But when I started to read the Gospels, WOW  this guy Jesus really spoke to me!  That was the beginning of my journey.  It was also when I saw no justification for violence.  As my wife and I moved around and tried churches, one of the best we found was a Church of the Brethern.  It had a pacifist heart and an informal service.  When we moved to Michigan, we began attending a Mennonite church.

When I moved to Chicago, good old Google located 3 churches in the area and I tried this one because it was closest and I could not find Reba Place.

So Here I Am!


David Tolen

David came to the United States from Veracruz, Mexico in 1998, possessing — like most immigrants — little more than a dream of achieving a better life for himself and members of his family still in Mexico. David grew up as a Christian child, and was regularly involved in Bible study, preaching, and service. Upon arriving in Chicago, the Adventist church was instrumental in helping David to settle, and to establish himself in the local and faith communities.

Learning about issues of social justice at the Erie Institute of Social Justice sparked a journey toward finding a more accepting, open minded Christian community, rather than the conservative beliefs of most of the Christian churches David had attended. David learned the importance of being involved in community organizing and talking about things that matter: Equal opportunities, the right to education, housing and health care, women’s and LGBTQ rights, immigrant rights — but foremost, the right to live with dignity and without the fear of being cast away from a society reluctant to accept those born on the wrong side of the fence. David found a lack of social justice action, and a silent attitude among faithful Christians. His faith in the reality of Christianity began to erode, and he stopped attending church.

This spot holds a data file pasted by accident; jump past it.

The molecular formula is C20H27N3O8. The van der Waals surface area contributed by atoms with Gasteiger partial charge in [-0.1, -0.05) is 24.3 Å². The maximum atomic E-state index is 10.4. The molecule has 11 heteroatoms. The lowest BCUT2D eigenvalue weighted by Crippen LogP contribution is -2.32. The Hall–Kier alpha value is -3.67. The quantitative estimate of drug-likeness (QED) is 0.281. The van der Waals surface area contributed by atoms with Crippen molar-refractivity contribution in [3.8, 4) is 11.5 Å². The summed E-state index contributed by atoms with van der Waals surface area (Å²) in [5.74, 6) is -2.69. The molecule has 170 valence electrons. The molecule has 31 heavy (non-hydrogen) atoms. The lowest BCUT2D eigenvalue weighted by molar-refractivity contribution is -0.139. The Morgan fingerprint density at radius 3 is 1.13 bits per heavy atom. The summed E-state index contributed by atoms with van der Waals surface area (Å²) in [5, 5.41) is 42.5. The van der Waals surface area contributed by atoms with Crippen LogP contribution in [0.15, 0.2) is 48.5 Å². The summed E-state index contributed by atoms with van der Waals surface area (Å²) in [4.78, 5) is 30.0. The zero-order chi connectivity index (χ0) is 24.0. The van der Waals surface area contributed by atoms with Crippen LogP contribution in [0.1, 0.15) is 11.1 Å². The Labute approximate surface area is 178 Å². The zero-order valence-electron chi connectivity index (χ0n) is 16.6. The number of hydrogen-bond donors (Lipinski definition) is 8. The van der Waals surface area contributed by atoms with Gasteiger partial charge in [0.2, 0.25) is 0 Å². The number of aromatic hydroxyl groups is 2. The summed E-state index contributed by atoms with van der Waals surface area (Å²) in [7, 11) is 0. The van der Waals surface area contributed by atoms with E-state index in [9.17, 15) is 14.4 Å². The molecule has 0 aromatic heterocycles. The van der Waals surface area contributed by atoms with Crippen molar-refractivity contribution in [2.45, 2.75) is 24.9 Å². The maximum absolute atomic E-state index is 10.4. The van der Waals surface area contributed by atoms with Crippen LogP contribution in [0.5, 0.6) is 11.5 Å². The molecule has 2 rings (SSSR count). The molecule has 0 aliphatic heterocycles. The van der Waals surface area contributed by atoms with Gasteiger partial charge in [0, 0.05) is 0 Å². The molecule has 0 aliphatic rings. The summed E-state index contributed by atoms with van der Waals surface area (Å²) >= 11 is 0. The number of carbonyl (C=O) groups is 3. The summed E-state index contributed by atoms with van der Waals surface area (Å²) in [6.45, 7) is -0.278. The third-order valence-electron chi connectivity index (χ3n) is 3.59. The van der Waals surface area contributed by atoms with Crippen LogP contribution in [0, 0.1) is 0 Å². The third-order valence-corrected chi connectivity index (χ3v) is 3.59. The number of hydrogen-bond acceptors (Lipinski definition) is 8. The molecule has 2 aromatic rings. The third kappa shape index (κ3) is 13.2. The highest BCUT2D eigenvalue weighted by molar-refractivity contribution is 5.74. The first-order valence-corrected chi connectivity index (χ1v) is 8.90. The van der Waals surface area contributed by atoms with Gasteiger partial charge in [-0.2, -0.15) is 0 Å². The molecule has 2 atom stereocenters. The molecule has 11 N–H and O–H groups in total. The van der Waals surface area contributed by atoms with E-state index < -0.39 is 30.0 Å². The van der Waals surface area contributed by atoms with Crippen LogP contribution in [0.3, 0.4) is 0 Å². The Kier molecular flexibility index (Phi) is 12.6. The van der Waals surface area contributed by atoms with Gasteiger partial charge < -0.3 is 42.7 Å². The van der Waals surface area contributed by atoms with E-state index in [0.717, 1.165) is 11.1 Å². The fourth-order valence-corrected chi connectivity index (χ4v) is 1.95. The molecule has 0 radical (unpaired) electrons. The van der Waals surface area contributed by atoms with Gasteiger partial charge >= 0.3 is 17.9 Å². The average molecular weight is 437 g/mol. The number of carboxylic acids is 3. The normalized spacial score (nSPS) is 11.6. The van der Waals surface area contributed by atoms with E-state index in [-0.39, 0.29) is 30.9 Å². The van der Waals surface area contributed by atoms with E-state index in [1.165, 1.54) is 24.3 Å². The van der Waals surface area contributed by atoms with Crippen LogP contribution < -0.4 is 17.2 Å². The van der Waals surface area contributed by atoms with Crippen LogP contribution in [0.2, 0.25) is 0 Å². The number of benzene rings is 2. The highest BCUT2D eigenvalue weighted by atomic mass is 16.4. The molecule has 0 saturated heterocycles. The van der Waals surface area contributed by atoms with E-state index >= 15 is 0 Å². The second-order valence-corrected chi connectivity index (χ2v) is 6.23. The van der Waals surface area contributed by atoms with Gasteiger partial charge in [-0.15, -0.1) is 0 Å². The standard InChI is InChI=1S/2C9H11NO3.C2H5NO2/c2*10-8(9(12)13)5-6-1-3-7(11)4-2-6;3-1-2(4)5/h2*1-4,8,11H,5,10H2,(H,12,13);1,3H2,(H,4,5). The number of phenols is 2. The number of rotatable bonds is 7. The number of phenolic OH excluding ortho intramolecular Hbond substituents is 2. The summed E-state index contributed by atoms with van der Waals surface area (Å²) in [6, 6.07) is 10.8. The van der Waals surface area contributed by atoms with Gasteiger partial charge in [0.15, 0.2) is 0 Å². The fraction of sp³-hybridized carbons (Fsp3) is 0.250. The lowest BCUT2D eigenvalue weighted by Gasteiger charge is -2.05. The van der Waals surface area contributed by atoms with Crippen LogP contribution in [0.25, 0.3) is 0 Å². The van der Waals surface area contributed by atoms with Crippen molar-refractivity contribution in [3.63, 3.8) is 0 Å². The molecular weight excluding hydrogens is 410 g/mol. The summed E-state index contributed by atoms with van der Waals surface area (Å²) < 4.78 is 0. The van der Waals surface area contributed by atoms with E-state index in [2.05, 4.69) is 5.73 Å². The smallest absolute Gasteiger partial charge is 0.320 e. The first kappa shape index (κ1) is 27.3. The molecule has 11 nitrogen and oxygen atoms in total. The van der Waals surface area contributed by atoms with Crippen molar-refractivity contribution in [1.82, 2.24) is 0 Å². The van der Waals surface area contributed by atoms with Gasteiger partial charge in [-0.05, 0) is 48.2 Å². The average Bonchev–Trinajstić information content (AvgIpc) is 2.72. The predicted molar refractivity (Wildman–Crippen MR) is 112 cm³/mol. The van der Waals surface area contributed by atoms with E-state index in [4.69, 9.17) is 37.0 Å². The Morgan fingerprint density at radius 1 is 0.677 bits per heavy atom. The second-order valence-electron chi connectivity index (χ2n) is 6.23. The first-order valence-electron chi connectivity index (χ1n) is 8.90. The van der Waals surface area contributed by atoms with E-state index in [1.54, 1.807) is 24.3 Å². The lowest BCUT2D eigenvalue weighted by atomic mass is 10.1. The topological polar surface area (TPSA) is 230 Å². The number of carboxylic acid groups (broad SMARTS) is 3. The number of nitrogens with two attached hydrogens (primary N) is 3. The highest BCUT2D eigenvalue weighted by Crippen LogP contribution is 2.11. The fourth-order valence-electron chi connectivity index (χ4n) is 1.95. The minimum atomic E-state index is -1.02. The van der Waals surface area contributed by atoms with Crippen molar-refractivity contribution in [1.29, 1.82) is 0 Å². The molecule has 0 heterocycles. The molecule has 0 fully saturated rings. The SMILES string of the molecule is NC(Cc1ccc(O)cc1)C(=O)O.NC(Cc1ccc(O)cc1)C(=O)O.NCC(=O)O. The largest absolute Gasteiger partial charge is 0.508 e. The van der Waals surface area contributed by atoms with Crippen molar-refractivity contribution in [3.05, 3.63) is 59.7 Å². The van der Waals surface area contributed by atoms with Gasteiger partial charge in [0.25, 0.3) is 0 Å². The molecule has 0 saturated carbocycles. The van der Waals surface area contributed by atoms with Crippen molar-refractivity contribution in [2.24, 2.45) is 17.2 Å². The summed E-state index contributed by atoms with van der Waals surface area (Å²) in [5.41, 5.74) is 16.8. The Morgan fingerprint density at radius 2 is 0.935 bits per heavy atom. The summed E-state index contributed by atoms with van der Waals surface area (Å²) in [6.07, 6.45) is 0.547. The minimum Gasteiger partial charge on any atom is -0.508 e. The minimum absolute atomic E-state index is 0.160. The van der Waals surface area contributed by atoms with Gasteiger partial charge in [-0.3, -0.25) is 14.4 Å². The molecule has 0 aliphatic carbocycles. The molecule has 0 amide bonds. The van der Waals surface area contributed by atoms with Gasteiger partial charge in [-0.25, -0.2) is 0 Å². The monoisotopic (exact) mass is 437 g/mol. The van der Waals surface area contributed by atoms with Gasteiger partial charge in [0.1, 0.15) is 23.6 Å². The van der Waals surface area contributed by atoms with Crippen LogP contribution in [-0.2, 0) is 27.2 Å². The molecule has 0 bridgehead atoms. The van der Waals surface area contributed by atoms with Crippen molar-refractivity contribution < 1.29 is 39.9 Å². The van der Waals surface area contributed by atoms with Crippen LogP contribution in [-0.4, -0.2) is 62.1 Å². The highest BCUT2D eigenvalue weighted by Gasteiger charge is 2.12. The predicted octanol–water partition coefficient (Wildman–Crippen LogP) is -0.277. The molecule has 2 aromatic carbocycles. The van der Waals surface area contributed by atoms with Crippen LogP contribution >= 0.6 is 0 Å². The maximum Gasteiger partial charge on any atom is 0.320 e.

When David’s son, Joshua, was born in 2017, David began to feel a pull towards returning to the church. He gave his son the name Joshua because of the meaningful importance of Joshua’s work accomplishing the conquest of Canaan and, the courage and resilience the Patriarch had to follow God’s instructions. David likes the part in Joshua 2:9 that refers to not being afraid, and to having courage, because the Lord our God is with us wherever we go. David has seen God provide in so many ways in his own life, during difficult times. He wants his son to grow up as a man of faith, who will do God’s work in our society, and have the courage to stand up against injustices.

David was first introduced to Living Water Community Church when they hosted a Protect Rogers Park (Protect RP) meeting for community members concerned about the executive actions proposed in early 2017 by our current President. As David became more involved with the Protect RP group, he kept meeting people from Living Water who were so nice, friendly, and genuine. David began attending services at Living Water, and loved the multi-cultural membership, the church’s community focus, people’s love for one another, and their belief in social justice principles.

David has been attending Living Water regularly, since, and looks forward to becoming a member.